Dinosaurrific! New Dinosaur Supertree

July 23, 2008,
Dinosaurrific! New Dinosaur Supertree
Part of the supertree. Photo by Graeme Lloyd

(PhysOrg.com) -- It has long been debated whether dinosaurs were part of the ‘Terrestrial Revolution’ that occurred some 100 million years ago during the Cretaceous when birds, mammals, flowering plants, insects and reptiles all underwent a rapid expansion.

An international study, led by the University of Bristol, shows that during their last 50 million years of existence, dinosaurs were not expanding as actively as had been previously thought and that the apparent explosion of dinosaur diversity may be largely explained by sampling bias.

The team produced a 'supertree' of dinosaurs, showing the most likely pattern of evolution for 440 of the 600 known species of dinosaur. "Supertrees are very large family trees made using sophisticated computer techniques that carefully stitch together several smaller trees which were previously produced by experts on the various subgroups”, explained lead author Graeme Lloyd.

“Our supertree summarises the efforts of two decades of research by hundreds of dinosaur workers from across the globe and allows to look for unusual patterns across the whole of dinosaurs for the first time." It is the most comprehensive picture ever produced of how dinosaurs evolved. The results are published today (23 July) in the Proceedings of the Royal Society B.

Professor Mike Benton from Bristol University said: "It's not complete, but it's the most detailed and comprehensive single evolutionary tree produced for dinosaurs, and indeed for almost any other group.

"Up until now, most studies of the evolution of dinosaurs were not tested numerically against an accurate and comprehensive database. We hope our study will mark the first of a new wave of such thorough, quantitative studies in palaeontology."

The new study uses statistical techniques to distinguish unusually high rates of diversification from normal rates. The results show that all the bursts of diversification happened in the first fifty million years of the evolution of dinosaurs. Later expansions were not distinguishable from normal rates. This suggests dinosaurs did not take advantage of the new food supplies available during the Cretaceous Terrestrial Revolution – such as flowering plants, lizards, snakes, birds and mammals.

The work was done using the High Performance Computing facilities of the National University of Ireland, Maynooth. It was based on a combination of 155 published dinosaur ‘trees’ and took approximately 5,000 hours of calculation time.

The key focus was to see whether dinosaurs had been part of a major phase of evolution on land – the Cretaceous Terrestrial Revolution (between 125–80 million years ago) – when many new groups of plants and animals expanded rapidly. During this time, the flowering plants and social insects arose and became more and more common. Many backboned animals also expanded to take advantage of the new sources of food.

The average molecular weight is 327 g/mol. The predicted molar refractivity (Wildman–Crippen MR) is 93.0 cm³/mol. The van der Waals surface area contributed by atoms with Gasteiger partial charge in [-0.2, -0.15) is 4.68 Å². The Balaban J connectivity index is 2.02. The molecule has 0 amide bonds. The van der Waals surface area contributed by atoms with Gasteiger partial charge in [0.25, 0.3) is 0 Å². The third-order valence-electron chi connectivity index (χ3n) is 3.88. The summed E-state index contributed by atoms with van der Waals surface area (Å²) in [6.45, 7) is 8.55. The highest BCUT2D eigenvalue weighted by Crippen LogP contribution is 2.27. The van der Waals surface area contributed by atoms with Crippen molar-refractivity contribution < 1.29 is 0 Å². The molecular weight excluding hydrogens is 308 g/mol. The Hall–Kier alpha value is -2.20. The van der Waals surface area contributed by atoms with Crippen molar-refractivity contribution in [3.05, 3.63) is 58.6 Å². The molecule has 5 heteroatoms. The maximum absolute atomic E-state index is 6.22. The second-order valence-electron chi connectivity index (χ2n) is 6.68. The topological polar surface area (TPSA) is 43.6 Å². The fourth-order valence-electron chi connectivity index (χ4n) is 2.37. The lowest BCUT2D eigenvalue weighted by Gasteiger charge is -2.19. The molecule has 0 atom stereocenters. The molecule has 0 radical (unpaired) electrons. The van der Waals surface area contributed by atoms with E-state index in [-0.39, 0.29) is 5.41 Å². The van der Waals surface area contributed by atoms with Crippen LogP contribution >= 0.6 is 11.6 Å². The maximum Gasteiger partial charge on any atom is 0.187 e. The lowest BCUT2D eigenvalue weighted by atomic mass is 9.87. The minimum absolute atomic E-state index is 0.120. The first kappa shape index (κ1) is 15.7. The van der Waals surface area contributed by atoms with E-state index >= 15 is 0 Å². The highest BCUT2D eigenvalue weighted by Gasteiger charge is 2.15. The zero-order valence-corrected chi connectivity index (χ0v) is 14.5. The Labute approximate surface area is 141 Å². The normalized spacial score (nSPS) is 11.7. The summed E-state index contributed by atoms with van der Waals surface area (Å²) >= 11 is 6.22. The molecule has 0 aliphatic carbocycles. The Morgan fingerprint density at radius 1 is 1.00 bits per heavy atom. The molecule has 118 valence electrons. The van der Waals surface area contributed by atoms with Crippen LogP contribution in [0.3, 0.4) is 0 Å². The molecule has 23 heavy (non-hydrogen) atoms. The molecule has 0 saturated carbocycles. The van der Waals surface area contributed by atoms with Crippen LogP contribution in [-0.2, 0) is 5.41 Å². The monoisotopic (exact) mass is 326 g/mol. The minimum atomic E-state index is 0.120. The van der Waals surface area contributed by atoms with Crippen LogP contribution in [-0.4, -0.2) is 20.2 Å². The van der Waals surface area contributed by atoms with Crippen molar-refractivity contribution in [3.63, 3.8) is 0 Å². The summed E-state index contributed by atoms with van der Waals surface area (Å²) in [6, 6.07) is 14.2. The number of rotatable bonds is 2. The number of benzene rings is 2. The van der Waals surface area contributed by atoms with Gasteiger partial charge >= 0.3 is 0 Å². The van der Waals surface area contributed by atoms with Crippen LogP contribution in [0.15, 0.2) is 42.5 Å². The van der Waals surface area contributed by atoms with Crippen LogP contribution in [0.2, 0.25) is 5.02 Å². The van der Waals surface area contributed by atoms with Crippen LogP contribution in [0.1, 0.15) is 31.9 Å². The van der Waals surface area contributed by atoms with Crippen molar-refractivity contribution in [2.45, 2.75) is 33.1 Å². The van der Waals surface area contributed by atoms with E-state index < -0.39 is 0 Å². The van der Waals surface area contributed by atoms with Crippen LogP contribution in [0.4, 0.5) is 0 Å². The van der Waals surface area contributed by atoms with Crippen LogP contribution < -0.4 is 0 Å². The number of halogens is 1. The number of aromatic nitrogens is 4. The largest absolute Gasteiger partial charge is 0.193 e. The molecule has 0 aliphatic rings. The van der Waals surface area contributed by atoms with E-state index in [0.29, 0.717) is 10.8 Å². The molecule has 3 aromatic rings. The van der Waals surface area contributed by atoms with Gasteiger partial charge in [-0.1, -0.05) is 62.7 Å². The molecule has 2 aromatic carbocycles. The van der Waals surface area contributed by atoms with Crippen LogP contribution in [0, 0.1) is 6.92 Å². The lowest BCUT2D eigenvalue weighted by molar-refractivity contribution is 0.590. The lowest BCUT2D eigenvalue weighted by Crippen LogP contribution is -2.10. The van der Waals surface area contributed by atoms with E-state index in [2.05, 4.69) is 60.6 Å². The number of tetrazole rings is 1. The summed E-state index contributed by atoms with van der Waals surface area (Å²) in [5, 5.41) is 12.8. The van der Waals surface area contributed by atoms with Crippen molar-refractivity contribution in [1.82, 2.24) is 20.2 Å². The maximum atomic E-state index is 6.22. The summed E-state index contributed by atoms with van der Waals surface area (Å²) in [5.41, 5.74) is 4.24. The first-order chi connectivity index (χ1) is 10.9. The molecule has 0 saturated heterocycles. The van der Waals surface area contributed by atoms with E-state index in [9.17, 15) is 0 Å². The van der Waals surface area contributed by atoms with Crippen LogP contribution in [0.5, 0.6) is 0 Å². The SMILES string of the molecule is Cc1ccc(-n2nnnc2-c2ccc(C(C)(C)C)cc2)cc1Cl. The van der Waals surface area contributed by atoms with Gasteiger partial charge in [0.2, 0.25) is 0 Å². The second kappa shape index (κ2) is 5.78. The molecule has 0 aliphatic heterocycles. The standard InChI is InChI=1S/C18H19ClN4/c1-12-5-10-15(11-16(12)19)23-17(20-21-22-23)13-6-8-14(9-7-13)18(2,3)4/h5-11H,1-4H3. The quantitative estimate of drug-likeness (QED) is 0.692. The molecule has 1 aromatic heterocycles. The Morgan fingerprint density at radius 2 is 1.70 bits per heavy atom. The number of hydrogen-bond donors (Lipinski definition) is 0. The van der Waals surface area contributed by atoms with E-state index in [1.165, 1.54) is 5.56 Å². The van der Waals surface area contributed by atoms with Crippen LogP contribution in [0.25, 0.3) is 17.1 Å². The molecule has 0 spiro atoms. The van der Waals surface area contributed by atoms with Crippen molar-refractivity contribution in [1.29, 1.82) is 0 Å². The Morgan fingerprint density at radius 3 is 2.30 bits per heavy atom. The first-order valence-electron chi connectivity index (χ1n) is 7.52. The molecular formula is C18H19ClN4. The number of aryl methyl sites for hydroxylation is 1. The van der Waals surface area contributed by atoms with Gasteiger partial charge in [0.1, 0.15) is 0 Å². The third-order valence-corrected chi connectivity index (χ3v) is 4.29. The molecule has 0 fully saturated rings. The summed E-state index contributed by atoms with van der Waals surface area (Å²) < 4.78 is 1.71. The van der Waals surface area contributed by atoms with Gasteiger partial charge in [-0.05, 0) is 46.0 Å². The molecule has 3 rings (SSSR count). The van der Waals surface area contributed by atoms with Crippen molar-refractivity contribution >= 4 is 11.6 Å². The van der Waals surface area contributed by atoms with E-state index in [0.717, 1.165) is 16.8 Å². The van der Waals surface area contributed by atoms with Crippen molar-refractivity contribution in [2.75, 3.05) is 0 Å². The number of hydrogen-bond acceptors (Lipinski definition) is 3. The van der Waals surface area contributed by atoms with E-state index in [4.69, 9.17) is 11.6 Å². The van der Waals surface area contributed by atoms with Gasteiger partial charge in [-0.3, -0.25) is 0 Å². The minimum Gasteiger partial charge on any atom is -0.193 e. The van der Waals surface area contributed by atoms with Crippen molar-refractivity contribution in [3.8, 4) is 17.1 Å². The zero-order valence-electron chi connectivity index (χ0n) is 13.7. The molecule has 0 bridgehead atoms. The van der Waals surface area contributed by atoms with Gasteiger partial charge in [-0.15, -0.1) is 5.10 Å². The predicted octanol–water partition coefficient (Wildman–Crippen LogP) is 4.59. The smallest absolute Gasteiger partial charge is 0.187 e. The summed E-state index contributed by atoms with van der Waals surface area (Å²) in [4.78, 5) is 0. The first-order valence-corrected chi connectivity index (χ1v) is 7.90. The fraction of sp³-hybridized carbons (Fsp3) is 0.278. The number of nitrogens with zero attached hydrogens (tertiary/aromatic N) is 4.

Complete 'supertree': palaeo.gly.bris.ac.uk/supertree/Supertree.pdf

Citation: 'Dinosaurs and the Cretaceous Terrestrial Revolution' by Graeme T. Lloyd, Katie E. Davis, Davide Pisani, James E. Tarver, Marcello Ruta, Manabu Sakamoto, David W. E. Hone, Rachel Jennings and Michael J. Benton. Proc. R. Soc. B doi:10.1098/rspb.2008.0715

Provided by University of Bristol

Explore further: We think we're the first advanced earthlings—but how do we really know?

Related Stories

OpenWings project: Scientists to build the avian tree of life

April 11, 2018

Birds are the only surviving descendants of dinosaurs. Birds also are used to study a large range of fundamental topics in biology from understanding the evolution of mating systems to learning about the genetic and environmental ...

Recommended for you

Integrating optical components into existing chip designs

April 19, 2018

Two and a half years ago, a team of researchers led by groups at MIT, the University of California at Berkeley, and Boston University announced a milestone: the fabrication of a working microprocessor, built using only existing ...

Scientists create gold nanoparticles in water

April 19, 2018

An experiment that, by design, was not supposed to turn up anything of note instead produced a "bewildering" surprise, according to the Stanford scientists who made the discovery: a new way of creating gold nanoparticles ...

0 comments

Please sign in to add a comment. Registration is free, and takes less than a minute. Read more

Click here to reset your password.
Sign in to get notified via email when new comments are made.